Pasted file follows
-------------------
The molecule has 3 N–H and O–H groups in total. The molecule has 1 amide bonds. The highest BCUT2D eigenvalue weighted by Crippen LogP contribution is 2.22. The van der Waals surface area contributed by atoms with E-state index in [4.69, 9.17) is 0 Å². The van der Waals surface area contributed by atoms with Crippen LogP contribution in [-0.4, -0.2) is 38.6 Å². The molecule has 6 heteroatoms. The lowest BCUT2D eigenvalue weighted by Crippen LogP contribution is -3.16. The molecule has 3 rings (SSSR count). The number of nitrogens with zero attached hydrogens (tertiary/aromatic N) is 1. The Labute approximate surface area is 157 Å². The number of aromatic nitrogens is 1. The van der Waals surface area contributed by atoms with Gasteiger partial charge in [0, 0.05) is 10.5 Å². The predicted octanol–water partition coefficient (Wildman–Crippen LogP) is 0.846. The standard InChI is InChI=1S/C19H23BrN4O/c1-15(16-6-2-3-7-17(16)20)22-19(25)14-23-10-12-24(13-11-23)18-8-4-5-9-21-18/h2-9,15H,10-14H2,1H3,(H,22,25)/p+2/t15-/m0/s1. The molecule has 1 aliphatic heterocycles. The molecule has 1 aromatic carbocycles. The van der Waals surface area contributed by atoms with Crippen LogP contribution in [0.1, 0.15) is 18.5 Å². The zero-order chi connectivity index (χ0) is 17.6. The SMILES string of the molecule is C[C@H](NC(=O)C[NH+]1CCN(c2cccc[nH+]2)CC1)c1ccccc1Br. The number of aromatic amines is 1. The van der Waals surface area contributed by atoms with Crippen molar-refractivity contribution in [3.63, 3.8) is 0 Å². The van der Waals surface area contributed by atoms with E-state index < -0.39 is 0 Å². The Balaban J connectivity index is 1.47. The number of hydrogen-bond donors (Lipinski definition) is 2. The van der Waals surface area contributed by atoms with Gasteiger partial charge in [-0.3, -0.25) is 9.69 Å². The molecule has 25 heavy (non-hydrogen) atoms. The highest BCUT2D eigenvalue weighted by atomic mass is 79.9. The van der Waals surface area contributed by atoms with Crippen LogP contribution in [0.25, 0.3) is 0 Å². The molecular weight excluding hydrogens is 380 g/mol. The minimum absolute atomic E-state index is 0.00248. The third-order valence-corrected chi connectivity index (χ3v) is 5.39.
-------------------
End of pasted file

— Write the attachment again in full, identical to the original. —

The molecule has 3 N–H and O–H groups in total. The molecule has 1 amide bonds. The highest BCUT2D eigenvalue weighted by Crippen LogP contribution is 2.22. The van der Waals surface area contributed by atoms with E-state index in [4.69, 9.17) is 0 Å². The van der Waals surface area contributed by atoms with Crippen LogP contribution in [-0.4, -0.2) is 38.6 Å². The molecule has 6 heteroatoms. The lowest BCUT2D eigenvalue weighted by Crippen LogP contribution is -3.16. The molecule has 3 rings (SSSR count). The number of nitrogens with zero attached hydrogens (tertiary/aromatic N) is 1. The Labute approximate surface area is 157 Å². The number of aromatic nitrogens is 1. The van der Waals surface area contributed by atoms with Gasteiger partial charge in [0, 0.05) is 10.5 Å². The predicted octanol–water partition coefficient (Wildman–Crippen LogP) is 0.846. The standard InChI is InChI=1S/C19H23BrN4O/c1-15(16-6-2-3-7-17(16)20)22-19(25)14-23-10-12-24(13-11-23)18-8-4-5-9-21-18/h2-9,15H,10-14H2,1H3,(H,22,25)/p+2/t15-/m0/s1. The molecule has 1 aliphatic heterocycles. The molecule has 1 aromatic carbocycles. The van der Waals surface area contributed by atoms with Crippen LogP contribution in [0.1, 0.15) is 18.5 Å². The zero-order chi connectivity index (χ0) is 17.6. The SMILES string of the molecule is C[C@H](NC(=O)C[NH+]1CCN(c2cccc[nH+]2)CC1)c1ccccc1Br. The number of aromatic amines is 1. The van der Waals surface area contributed by atoms with Crippen molar-refractivity contribution in [3.63, 3.8) is 0 Å². The van der Waals surface area contributed by atoms with E-state index < -0.39 is 0 Å². The Balaban J connectivity index is 1.47. The number of hydrogen-bond donors (Lipinski definition) is 2. The van der Waals surface area contributed by atoms with Gasteiger partial charge in [-0.3, -0.25) is 9.69 Å². The molecule has 25 heavy (non-hydrogen) atoms. The highest BCUT2D eigenvalue weighted by atomic mass is 79.9. The van der Waals surface area contributed by atoms with Crippen LogP contribution in [0.25, 0.3) is 0 Å². The molecular weight excluding hydrogens is 380 g/mol. The minimum absolute atomic E-state index is 0.00248. The third-order valence-corrected chi connectivity index (χ3v) is 5.39.